91: Friends for a Season

91: Friends for a Season

From Chicken Soup for the Soul: Just Us Girls

Friends for a Season

Some people come into our lives and quickly go. Some stay for a while, leave footprints on our hearts, and we are never, ever the same.

~Flavia Weedn

When Beth left her husband, she left me too. Unforeseen, our friendship of sixteen years came to an abrupt end when she walked out with no explanation, no forwarding address, no phone message. Just left.

I struggled with my questions: What did I do wrong? She may have had problems with her husband, but what were her problems with me? I assumed we’d be friends for the rest of our lives, since I thought we’d been so close.

I loved Beth’s outrageous sense of humor, her dramatic way of spinning a story, the way we made each other laugh. We shared our deepest feelings, about our siblings and aging parents, our joy and frustration in raising our sons, both of us with two boys. We had a common interest in art and decorating, spending Saturdays hunting for treasures for our homes. Not only were we friends, our husbands and sons were close as well, sharing in church and Boy Scouting activities. Our families enjoyed summer vacations at the beach and cozy Christmas Eve dinners.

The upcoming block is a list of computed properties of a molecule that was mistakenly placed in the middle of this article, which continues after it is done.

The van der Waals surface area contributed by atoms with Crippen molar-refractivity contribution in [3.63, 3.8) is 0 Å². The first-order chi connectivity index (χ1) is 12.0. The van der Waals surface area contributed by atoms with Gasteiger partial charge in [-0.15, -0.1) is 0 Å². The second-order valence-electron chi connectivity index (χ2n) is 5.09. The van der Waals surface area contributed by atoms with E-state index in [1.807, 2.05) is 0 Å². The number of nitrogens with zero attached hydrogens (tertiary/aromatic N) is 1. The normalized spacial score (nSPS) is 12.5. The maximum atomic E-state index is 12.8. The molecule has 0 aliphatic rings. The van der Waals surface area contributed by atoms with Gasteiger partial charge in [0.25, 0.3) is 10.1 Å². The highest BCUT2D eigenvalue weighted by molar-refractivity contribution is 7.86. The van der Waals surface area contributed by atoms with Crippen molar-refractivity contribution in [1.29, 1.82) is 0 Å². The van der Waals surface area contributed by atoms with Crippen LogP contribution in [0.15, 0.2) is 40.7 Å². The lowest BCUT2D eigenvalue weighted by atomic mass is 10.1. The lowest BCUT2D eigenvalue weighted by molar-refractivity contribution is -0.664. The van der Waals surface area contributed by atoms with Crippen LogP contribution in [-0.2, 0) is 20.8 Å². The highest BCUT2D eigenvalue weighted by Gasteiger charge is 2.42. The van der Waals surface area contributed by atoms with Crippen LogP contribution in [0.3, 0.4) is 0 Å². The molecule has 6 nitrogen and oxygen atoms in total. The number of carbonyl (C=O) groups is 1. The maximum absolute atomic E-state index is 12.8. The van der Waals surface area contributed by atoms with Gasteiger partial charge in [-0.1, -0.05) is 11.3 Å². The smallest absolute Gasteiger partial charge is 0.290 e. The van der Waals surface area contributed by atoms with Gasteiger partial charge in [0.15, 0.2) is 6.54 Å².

Pictures and memories were all that were left of our once thriving friendship.

Like children of divorce, left wondering when their parents’ love had become a lie, I wondered when our friendship had become a fake. Wouldn’t a real friend have confided what she was about to do? Not that she should have told me anything about their private struggle, but weren’t we close enough that Beth should have at least said goodbye?

My questions were never answered. Restless and sad, I coped in the way I had years earlier when my father died suddenly; I wrote. I put my questions into my journal and during the time I used to spend with Beth I developed my short stories and essays. Feeling more confident in my writing, I decided to attend a writers’ conference in Greensboro, an hour from my home. I felt a little hesitant, since I didn’t know anyone going to the conference, but then I reasoned that we all shared the same love of writing and with that common bond they wouldn’t really be strangers.